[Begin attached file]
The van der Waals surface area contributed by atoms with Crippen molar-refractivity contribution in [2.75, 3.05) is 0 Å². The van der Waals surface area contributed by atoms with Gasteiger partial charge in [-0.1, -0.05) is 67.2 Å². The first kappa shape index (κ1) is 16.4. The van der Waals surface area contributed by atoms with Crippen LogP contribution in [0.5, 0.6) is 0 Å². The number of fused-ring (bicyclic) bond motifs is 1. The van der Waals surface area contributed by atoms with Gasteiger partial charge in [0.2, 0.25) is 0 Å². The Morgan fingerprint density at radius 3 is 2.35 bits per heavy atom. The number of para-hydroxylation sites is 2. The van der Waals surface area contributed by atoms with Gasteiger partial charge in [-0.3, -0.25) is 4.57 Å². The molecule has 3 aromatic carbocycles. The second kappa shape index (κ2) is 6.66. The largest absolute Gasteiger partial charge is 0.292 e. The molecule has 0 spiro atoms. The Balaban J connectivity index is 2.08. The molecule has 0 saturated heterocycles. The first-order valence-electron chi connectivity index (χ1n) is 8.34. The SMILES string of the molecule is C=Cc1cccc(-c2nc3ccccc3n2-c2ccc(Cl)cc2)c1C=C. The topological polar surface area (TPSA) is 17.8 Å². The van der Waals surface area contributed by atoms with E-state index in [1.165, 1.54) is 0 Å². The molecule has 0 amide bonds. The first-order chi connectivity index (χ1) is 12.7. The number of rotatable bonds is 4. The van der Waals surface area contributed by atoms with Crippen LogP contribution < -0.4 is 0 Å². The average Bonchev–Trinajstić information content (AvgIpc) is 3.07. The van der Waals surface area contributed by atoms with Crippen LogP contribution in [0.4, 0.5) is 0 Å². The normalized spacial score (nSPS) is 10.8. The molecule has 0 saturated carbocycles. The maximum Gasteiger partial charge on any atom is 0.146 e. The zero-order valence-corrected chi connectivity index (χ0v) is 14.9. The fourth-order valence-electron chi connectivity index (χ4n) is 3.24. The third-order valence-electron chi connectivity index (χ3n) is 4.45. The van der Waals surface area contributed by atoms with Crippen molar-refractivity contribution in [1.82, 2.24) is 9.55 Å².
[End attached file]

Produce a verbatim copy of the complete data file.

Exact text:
The van der Waals surface area contributed by atoms with Crippen molar-refractivity contribution in [2.75, 3.05) is 0 Å². The van der Waals surface area contributed by atoms with Gasteiger partial charge in [-0.1, -0.05) is 67.2 Å². The first kappa shape index (κ1) is 16.4. The van der Waals surface area contributed by atoms with Crippen LogP contribution in [0.5, 0.6) is 0 Å². The number of fused-ring (bicyclic) bond motifs is 1. The van der Waals surface area contributed by atoms with Gasteiger partial charge in [0.2, 0.25) is 0 Å². The Morgan fingerprint density at radius 3 is 2.35 bits per heavy atom. The number of para-hydroxylation sites is 2. The van der Waals surface area contributed by atoms with Gasteiger partial charge in [-0.3, -0.25) is 4.57 Å². The molecule has 3 aromatic carbocycles. The second kappa shape index (κ2) is 6.66. The largest absolute Gasteiger partial charge is 0.292 e. The molecule has 0 spiro atoms. The Balaban J connectivity index is 2.08. The molecule has 0 saturated heterocycles. The first-order valence-electron chi connectivity index (χ1n) is 8.34. The SMILES string of the molecule is C=Cc1cccc(-c2nc3ccccc3n2-c2ccc(Cl)cc2)c1C=C. The topological polar surface area (TPSA) is 17.8 Å². The van der Waals surface area contributed by atoms with E-state index in [1.165, 1.54) is 0 Å². The molecule has 0 amide bonds. The first-order chi connectivity index (χ1) is 12.7. The number of rotatable bonds is 4. The van der Waals surface area contributed by atoms with Crippen LogP contribution < -0.4 is 0 Å². The average Bonchev–Trinajstić information content (AvgIpc) is 3.07. The van der Waals surface area contributed by atoms with Crippen LogP contribution in [0.4, 0.5) is 0 Å². The normalized spacial score (nSPS) is 10.8. The molecule has 0 saturated carbocycles. The maximum Gasteiger partial charge on any atom is 0.146 e. The zero-order valence-corrected chi connectivity index (χ0v) is 14.9. The fourth-order valence-electron chi connectivity index (χ4n) is 3.24. The third-order valence-electron chi connectivity index (χ3n) is 4.45. The van der Waals surface area contributed by atoms with Crippen molar-refractivity contribution in [1.82, 2.24) is 9.55 Å².